Norway’s krone declined, tracking a drop in global crude prices after Iran was said to reach a deal with world powers over its nuclear program.
The currency fell as much as 0.6 percent and traded 0.4 percent lower at 8.9349 per euro as of 9:19 a.m. in Oslo.
“It’s a short-term effect linked to the oil price, but also a long-term effect because this changes the fundamental income conditions for Norway,” Thina Saltvedt, an oil analyst at Oslo-based Nordea Markets, said by phone. “For Norway’s offshore production, it’s not that positive. We’re getting a new challenge with a new, cheap competitor in the market.”
Iran, once OPEC’s second-biggest producer, reached an agreement that will curb its nuclear program in return for an easing of sanctions, according to an official in Vienna. The accord raised speculation of increased crude shipments into a market that is already oversupplied.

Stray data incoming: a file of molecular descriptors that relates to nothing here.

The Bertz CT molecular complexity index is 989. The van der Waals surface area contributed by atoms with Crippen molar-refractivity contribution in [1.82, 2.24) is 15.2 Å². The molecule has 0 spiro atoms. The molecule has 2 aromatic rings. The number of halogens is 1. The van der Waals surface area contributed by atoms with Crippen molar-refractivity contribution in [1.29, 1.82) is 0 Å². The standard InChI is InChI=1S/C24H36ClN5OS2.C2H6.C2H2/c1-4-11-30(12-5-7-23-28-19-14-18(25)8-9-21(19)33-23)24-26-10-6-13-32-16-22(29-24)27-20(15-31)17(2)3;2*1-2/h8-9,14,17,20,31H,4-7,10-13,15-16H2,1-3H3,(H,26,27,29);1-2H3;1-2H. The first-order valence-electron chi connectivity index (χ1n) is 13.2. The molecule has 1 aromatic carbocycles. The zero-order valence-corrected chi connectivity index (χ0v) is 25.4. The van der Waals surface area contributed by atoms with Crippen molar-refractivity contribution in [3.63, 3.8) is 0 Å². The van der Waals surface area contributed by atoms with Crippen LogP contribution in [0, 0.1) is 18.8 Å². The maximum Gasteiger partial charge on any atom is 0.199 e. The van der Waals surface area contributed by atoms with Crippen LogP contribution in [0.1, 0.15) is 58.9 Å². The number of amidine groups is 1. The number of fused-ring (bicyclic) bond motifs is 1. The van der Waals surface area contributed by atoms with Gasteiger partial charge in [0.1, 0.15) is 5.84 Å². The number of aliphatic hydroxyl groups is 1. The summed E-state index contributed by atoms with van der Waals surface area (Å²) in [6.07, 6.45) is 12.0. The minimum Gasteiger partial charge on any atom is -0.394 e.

Benchmark Brent crude fell as much as 2.1 percent, adding pressure on the Norwegian economy as it struggles to expand after crude plunged last year. Norway is western Europe’s biggest oil producer and gets about 20 percent of its output from petroleum production.
“Companies on the Norwegian shelf will face tougher competition, because costs must be reduced even further to be competitive internationally,” Saltvedt said. Oil production in Norway’s Arctic Barents Sea, where Statoil ASA postponed a key development for the third time this year, could be delayed further, she said.
Norway’s central bank last month cut interest rates to a record low of 1 percent to support economic growth and said it was prepared to ease again at its next meeting in September.